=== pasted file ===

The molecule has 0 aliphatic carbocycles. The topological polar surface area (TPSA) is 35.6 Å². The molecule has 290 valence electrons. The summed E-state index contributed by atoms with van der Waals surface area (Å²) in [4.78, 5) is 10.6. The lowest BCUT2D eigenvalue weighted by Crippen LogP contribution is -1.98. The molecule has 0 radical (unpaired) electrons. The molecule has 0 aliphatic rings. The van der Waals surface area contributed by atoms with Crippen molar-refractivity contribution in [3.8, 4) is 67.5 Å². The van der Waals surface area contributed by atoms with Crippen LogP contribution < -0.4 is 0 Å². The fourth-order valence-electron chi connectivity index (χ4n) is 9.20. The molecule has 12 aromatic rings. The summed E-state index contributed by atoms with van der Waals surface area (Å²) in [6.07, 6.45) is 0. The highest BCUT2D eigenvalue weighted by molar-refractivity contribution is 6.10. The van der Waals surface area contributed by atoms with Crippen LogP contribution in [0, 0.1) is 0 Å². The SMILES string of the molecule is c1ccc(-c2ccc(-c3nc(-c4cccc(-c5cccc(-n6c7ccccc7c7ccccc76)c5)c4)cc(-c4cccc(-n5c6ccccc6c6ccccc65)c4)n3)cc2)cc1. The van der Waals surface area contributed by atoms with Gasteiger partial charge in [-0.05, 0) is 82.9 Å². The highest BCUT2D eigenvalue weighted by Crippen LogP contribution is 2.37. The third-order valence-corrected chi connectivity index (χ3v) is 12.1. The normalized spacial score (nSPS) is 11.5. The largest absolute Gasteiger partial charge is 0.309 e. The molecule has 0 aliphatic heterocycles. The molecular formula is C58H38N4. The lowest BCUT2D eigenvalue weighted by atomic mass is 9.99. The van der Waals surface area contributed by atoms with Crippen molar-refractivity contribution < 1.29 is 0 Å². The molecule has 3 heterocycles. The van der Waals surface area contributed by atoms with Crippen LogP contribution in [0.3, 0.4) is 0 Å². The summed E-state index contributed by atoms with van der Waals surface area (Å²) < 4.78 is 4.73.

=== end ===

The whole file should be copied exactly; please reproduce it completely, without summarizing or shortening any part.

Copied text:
The molecule has 0 aliphatic carbocycles. The topological polar surface area (TPSA) is 35.6 Å². The molecule has 290 valence electrons. The summed E-state index contributed by atoms with van der Waals surface area (Å²) in [4.78, 5) is 10.6. The lowest BCUT2D eigenvalue weighted by Crippen LogP contribution is -1.98. The molecule has 0 radical (unpaired) electrons. The molecule has 0 aliphatic rings. The van der Waals surface area contributed by atoms with Crippen molar-refractivity contribution in [3.8, 4) is 67.5 Å². The van der Waals surface area contributed by atoms with Crippen LogP contribution < -0.4 is 0 Å². The fourth-order valence-electron chi connectivity index (χ4n) is 9.20. The molecule has 12 aromatic rings. The summed E-state index contributed by atoms with van der Waals surface area (Å²) in [6.07, 6.45) is 0. The highest BCUT2D eigenvalue weighted by molar-refractivity contribution is 6.10. The van der Waals surface area contributed by atoms with Crippen LogP contribution in [0, 0.1) is 0 Å². The SMILES string of the molecule is c1ccc(-c2ccc(-c3nc(-c4cccc(-c5cccc(-n6c7ccccc7c7ccccc76)c5)c4)cc(-c4cccc(-n5c6ccccc6c6ccccc65)c4)n3)cc2)cc1. The van der Waals surface area contributed by atoms with Gasteiger partial charge in [-0.05, 0) is 82.9 Å². The highest BCUT2D eigenvalue weighted by Crippen LogP contribution is 2.37. The third-order valence-corrected chi connectivity index (χ3v) is 12.1. The normalized spacial score (nSPS) is 11.5. The largest absolute Gasteiger partial charge is 0.309 e. The molecule has 0 aliphatic heterocycles. The molecular formula is C58H38N4. The lowest BCUT2D eigenvalue weighted by atomic mass is 9.99. The van der Waals surface area contributed by atoms with Crippen molar-refractivity contribution < 1.29 is 0 Å². The molecule has 3 heterocycles. The van der Waals surface area contributed by atoms with Crippen LogP contribution in [0.3, 0.4) is 0 Å². The summed E-state index contributed by atoms with van der Waals surface area (Å²) < 4.78 is 4.73.